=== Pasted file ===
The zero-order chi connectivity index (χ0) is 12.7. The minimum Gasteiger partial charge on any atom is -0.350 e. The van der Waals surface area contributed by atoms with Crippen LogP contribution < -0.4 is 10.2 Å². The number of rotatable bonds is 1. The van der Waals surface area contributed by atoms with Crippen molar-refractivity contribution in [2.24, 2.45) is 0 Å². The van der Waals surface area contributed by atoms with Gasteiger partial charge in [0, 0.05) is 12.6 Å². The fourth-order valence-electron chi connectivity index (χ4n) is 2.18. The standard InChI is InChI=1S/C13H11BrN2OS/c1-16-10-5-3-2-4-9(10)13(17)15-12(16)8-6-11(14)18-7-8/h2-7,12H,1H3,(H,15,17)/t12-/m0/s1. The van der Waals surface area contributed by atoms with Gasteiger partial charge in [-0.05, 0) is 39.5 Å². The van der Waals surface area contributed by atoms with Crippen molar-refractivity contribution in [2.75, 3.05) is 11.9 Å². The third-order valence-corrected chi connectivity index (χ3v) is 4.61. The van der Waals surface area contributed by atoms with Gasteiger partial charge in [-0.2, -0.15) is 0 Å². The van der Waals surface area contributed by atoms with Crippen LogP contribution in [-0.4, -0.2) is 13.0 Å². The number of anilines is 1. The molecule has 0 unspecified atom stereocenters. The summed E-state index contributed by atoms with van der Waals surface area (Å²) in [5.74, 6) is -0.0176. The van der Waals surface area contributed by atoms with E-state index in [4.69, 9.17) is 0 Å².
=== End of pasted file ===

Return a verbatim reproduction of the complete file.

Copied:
The zero-order chi connectivity index (χ0) is 12.7. The minimum Gasteiger partial charge on any atom is -0.350 e. The van der Waals surface area contributed by atoms with Crippen LogP contribution < -0.4 is 10.2 Å². The number of rotatable bonds is 1. The van der Waals surface area contributed by atoms with Crippen molar-refractivity contribution in [2.24, 2.45) is 0 Å². The van der Waals surface area contributed by atoms with Gasteiger partial charge in [0, 0.05) is 12.6 Å². The fourth-order valence-electron chi connectivity index (χ4n) is 2.18. The standard InChI is InChI=1S/C13H11BrN2OS/c1-16-10-5-3-2-4-9(10)13(17)15-12(16)8-6-11(14)18-7-8/h2-7,12H,1H3,(H,15,17)/t12-/m0/s1. The van der Waals surface area contributed by atoms with Gasteiger partial charge in [-0.05, 0) is 39.5 Å². The van der Waals surface area contributed by atoms with Crippen molar-refractivity contribution in [2.75, 3.05) is 11.9 Å². The third-order valence-corrected chi connectivity index (χ3v) is 4.61. The van der Waals surface area contributed by atoms with Gasteiger partial charge in [-0.2, -0.15) is 0 Å². The van der Waals surface area contributed by atoms with Crippen LogP contribution in [-0.4, -0.2) is 13.0 Å². The number of anilines is 1. The molecule has 0 unspecified atom stereocenters. The summed E-state index contributed by atoms with van der Waals surface area (Å²) in [5.74, 6) is -0.0176. The van der Waals surface area contributed by atoms with E-state index in [4.69, 9.17) is 0 Å².